Career Magazine

Something Odd About MD80 Flight Controls

By Aafo4ever @AAFO4Ever
One up, one down...okay for ailerons, not elevators!

Something Odd About MD80 Flight Controls

One up, one down...normal for ailerons, not elevators.

It is commonly known that there is something unusual about the elevators on an MD80 that causes them to move in opposite directions while sitting on the ground. There are a lot of people out there who know just enough about aerodynamics and aircraft systems to know this isn't right, so I regularly find myself engaged in an MD80 systems lesson with a concerned passenger. What you may not know, is that the elevators are not the only unusual flight control system on the McDonnell Douglas MD80.

A small amount of aeronautical knowledge is needed to fully appreciate this post, so allow me to provide a quick lesson. I'll keep it short and simple...consider this Flight Controls 101.

Something Odd About MD80 Flight Controls

figure 1

Something Odd About MD80 Flight Controls

figure 2

An airplane moves on three axes, longitudinal, lateral and vertical (figure 1). Elevators, located on the trailing edge of the horizontal stabilizer, control movement on the lateral axis (pitch) as the pilot pushes or pulls on the flight controls. Pull back and the houses get smaller, push forward and the houses get bigger. Ailerons, located on the trailing edge of each wing, move opposite of each other and control the aircraft on its longitudinal axis (roll). This part is very much like driving a car. When the pilot moves the controls to the left, the aileron located on the right wing lowers while the aileron on the left wing rises. This opposite movement causes the aircraft to roll to the left. The rudder, located on the trailing edge of the vertical stabilizer, controls the aircraft on its vertical axis (yaw). Two pedals located at the pilot's feet move the rudder to the left and right in order to pivot the aircraft. Rudders serve a number of other purposes, but when airborne, rudder inputs help coordinate turns and aid in aligning the aircraft with the runway during crosswind operations (find the ailerons, elevators and rudder in figure 2).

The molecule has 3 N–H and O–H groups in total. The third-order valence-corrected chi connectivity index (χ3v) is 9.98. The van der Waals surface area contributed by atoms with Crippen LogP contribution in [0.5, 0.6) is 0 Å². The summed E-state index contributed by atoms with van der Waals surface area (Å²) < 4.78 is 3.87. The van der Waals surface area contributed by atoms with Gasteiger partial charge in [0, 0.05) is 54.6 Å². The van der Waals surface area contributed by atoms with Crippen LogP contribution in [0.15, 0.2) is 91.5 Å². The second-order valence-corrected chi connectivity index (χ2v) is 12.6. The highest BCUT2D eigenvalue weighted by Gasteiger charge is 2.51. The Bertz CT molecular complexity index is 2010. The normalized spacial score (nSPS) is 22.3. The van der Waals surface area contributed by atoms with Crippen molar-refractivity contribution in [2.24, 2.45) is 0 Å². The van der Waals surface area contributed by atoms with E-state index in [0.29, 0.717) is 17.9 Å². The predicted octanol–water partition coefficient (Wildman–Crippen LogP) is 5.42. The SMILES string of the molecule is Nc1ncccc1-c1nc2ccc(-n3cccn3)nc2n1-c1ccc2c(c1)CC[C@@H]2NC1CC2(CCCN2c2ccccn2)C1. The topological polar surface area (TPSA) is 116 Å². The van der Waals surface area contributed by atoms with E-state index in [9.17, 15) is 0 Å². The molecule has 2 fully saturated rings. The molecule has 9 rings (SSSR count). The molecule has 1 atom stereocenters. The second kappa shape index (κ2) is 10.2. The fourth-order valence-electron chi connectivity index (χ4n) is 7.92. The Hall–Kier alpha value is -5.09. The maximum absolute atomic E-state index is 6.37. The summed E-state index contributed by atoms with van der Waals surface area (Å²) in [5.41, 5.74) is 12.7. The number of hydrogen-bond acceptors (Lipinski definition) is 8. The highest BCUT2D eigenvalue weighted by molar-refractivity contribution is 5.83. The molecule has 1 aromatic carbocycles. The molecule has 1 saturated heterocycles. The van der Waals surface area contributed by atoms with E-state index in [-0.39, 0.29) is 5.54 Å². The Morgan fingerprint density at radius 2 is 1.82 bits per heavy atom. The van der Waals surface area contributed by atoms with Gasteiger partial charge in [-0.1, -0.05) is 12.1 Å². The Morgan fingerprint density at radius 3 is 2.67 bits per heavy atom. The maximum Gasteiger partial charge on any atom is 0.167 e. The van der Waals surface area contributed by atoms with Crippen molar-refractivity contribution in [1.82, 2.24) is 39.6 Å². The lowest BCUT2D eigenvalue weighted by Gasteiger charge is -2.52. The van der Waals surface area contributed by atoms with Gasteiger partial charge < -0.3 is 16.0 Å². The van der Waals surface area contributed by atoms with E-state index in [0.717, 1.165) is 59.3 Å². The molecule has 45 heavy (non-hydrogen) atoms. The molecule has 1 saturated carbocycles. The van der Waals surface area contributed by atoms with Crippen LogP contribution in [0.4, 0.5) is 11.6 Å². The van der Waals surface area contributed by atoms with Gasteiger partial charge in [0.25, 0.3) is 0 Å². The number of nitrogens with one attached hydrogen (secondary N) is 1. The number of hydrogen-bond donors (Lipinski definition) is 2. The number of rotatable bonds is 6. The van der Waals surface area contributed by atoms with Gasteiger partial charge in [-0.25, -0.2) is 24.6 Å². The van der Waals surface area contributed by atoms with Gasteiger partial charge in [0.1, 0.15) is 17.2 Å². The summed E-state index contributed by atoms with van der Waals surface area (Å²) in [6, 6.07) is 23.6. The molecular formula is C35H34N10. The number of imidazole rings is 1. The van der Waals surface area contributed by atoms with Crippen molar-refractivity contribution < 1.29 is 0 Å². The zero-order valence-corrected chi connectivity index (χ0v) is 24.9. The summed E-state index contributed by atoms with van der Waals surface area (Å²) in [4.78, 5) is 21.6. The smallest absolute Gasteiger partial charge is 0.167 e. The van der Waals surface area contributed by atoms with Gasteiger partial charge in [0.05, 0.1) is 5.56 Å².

Now for the rest of the story...
With most conventional airplanes, flight control inputs from the pilot, whether stick, control wheel or joy stick, result in immediate and direct movement of the flight control surfaces. On some planes, a combination of cables and pulleys directly manipulate flight control position, while other planes have hydraulically boosted or electrically controlled flight control surfaces that may require the involvement of on-board computer systems. Either way, and here is how the MD80 differs from the rest, the pilot usually has control over the position of all flight control surfaces, whether airborne or on the ground. I'm sure there are a few exceptions, but this is the norm.

Something Odd About MD80 Flight Controls

MD80 cockpit